American Dream And Immigration In The Distance Between Us By Reyna Grande
The memoir, “The Distance Between Us’, by Reyna Grande, is an extraordinary story that depicts the struggles of migrating from Mexico to the United States and confronting new challenges as an immigrant in the new country. Reyna recounts her memorable immigration experience in which it had created an internal conflict with herself, along with the painful separations between Reyna and her homeland and family. Initially, Reyna and her older siblings, Mago and Carlos, lived an impoverished life in a small neighborhood in Mexico with their mother. However, the three children were separated from their father, who was in the United States in hopes of achieving the American Dream. Reyna’s mother eventually settled in the United States with the father but eventually returned to Mexico due to a divorce. This raised further complications within Reyna’s family because Reyna and her siblings had always dreamt of being with their father. However, when Reyna’s mother withdrew from her children, she would continue to aggravate the situation because the children were constrained to fend for themselves. Once the children entered the United States as undocumented immigrants, this would become the most tangled situation of their lives. Reyna and her siblings resided with their alcoholic and abusive father. Unfortunately, in the United States, Reyna’s father seldom acknowledged any of his children’s achievements and presence, especially Reyna. As a result, Mago and Carlos disconnected from their father to endeavor their own life. Reyna was isolated from her siblings. Although Reyna was living with her father and slightly far from her mother, there was still an irreversible gap between the family, both physically and emotionally. Furthermore, Reyna is distant from her homeland, where the culture and traditions she valued has diminished. I think these examples illustrate the consequences of immigration and do not outweigh the benefits for immigrant families. Immigration creates further separation from loved ones, does not guarantee success in society, and conflicts with the individual’s cultural identity.
Undoubtedly, immigration can divide families apart. Most families who immigrate to a new country will not be guaranteed to settle due to legal reasons. For example, in the reading “The Heartache of an Immigrant Family”, by Sonia Nazario, she narrates the traumatizing event of immigration tearing families apart and its outcome. Enrique, a father who left his family behind to immigrate to the United States, regrettably contemplates his decision. Enrique’s girlfriend, María, and daughter, Jasmín, eventually arrived in the United States, along with the newborn son, Daniel. But unfortunately, Enrique was detained and unable to contact his family. This can be detrimental to the children because, without their father, there is a lack of emotional or financial support. The children aspire to have a father personally facilitate their lives in the new country. But now, the mother is unable to support the family by herself. As a result, the children lose their self-esteem which ultimately affects the family’s standard living. Some may argue that migration is beneficial in a case where parents can send money to their separated children. However, according to Nazario, these abandoned children are compelled to make unfavorable choices such as getting into affairs or joining a gang to compensate for their family separation and absent affection. This suggests that immigration forces families to leave their loved ones, and the consequences cannot be fixed merely because of a negligent choice.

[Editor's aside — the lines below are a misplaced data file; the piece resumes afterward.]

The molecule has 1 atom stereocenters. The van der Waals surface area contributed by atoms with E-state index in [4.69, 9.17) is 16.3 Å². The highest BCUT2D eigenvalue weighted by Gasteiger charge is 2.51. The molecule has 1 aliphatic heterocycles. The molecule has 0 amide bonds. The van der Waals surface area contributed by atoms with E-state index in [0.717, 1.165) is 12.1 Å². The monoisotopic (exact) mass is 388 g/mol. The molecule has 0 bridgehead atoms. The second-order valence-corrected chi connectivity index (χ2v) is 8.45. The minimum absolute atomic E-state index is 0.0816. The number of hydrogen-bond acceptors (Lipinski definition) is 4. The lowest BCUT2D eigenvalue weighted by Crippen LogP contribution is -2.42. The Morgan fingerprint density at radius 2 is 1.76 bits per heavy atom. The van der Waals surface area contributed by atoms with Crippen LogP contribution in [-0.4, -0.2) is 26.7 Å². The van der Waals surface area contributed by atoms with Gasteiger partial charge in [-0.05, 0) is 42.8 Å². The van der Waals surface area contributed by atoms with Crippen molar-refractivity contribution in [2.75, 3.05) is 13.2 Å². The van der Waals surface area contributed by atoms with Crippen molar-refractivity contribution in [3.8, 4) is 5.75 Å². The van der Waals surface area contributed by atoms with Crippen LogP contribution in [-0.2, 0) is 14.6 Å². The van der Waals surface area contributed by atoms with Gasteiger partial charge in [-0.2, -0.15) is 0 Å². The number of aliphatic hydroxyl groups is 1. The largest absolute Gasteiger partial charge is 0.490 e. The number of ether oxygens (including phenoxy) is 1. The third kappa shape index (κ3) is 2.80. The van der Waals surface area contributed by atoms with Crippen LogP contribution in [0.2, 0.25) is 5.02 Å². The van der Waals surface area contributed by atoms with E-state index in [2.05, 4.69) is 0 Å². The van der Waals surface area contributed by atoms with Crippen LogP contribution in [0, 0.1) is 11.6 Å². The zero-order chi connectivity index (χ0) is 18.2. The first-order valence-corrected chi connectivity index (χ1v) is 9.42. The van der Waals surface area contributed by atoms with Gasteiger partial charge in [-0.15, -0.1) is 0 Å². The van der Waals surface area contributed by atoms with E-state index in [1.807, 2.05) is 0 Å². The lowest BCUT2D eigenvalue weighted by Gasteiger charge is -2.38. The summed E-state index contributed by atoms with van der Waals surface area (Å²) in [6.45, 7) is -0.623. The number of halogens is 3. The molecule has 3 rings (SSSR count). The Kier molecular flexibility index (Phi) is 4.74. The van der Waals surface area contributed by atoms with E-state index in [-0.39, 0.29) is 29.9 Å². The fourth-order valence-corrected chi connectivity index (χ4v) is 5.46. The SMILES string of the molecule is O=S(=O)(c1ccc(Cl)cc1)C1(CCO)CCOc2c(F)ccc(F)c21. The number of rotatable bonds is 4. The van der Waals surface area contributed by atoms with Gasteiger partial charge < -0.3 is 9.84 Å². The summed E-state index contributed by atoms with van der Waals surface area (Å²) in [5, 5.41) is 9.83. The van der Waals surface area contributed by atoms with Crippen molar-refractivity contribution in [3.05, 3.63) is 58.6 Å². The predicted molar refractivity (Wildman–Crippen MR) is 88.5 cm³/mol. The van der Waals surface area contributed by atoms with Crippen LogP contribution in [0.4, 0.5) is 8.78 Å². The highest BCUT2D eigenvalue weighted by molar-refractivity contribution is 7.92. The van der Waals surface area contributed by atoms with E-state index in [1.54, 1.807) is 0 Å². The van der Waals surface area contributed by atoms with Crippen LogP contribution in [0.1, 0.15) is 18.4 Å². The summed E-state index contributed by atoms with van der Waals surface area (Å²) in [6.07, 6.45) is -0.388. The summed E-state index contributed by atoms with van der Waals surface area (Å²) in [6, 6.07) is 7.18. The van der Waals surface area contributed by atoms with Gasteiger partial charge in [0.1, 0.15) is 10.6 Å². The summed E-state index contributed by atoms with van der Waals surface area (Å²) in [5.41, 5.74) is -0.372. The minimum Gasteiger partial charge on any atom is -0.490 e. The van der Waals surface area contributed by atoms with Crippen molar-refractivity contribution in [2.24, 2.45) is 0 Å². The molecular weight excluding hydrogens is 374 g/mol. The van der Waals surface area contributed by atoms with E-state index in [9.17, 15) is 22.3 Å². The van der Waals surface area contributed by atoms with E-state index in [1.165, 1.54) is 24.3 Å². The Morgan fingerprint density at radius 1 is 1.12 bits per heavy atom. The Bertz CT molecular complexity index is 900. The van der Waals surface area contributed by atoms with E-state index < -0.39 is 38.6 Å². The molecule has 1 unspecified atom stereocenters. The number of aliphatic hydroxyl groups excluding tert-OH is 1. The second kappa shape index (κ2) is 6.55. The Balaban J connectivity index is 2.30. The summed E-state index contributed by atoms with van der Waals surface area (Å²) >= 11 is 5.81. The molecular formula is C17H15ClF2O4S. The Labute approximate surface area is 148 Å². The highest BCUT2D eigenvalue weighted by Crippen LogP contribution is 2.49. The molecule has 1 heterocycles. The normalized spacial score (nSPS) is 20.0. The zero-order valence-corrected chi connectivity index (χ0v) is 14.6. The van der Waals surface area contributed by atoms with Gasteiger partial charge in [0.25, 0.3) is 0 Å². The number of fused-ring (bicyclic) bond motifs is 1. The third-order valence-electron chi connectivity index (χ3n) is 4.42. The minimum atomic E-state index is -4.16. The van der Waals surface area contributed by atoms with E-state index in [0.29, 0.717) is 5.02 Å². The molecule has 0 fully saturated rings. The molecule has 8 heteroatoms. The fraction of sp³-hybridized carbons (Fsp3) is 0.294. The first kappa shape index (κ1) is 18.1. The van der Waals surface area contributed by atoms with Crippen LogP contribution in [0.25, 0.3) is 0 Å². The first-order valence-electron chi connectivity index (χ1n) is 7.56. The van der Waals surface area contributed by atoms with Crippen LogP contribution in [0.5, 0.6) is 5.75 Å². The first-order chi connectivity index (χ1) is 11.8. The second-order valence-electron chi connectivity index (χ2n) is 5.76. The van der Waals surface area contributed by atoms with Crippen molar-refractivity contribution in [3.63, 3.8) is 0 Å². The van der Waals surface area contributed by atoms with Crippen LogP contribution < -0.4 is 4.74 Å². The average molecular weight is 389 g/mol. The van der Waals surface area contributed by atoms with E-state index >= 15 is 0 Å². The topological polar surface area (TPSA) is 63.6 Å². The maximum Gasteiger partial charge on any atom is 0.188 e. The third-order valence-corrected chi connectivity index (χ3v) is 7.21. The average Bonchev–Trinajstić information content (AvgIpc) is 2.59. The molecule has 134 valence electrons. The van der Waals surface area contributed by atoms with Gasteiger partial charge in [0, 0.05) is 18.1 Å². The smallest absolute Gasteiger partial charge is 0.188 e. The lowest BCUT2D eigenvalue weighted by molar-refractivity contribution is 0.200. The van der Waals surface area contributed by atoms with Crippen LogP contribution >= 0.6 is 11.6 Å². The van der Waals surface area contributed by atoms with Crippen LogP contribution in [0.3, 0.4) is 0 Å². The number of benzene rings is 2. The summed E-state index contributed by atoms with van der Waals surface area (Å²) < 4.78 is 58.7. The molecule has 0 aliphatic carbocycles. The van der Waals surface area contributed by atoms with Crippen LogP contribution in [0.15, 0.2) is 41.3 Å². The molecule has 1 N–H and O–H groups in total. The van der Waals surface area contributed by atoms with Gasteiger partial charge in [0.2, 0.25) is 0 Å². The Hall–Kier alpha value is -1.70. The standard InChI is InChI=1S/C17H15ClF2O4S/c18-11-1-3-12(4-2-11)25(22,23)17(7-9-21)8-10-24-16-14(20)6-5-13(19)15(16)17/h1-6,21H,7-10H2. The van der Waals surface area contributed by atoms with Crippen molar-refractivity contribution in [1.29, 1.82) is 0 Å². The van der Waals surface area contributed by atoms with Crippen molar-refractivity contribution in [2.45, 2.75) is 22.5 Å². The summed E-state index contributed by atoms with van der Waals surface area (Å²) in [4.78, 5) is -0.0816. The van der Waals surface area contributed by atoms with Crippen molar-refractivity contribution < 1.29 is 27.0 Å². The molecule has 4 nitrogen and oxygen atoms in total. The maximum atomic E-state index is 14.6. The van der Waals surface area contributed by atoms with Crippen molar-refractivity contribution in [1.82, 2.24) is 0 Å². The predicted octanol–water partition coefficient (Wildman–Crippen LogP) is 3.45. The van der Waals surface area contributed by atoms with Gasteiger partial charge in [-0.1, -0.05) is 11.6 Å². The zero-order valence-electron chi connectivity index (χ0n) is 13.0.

Another reason why the benefits of immigration do not outweigh the consequences for immigrant families is that they do not guarantee prosperity. Most aspiring families consider to migrate in hopes of a better life. Despite that, it is evident that the majority of immigrants stem from poverty and low incomes. Additionally, it is costly to invest money for an immigration lawyer, and applying for a visa application or green card cannot be promising. An example is displayed by a family who recently immigrated from Vietnam to the United States. This particular family, a father, mother, and two young daughters arrived in the United States with hardly any money. While the family endured a tedious process to obtain a green card, healthcare was impossible to afford, and the parents worked as a housemaid or dishwasher – low-income jobs – due to their lack of education.
In the United States, low-status immigrants are unable to fulfill the American Dream experience, specifically for families. A wealthy immigrant family can relish the privileges of immigration such as easily affording an immigration lawyer, renting a property, or financially sustaining themself. Realistically, the advantage of immigration only pertains to the upper-class.
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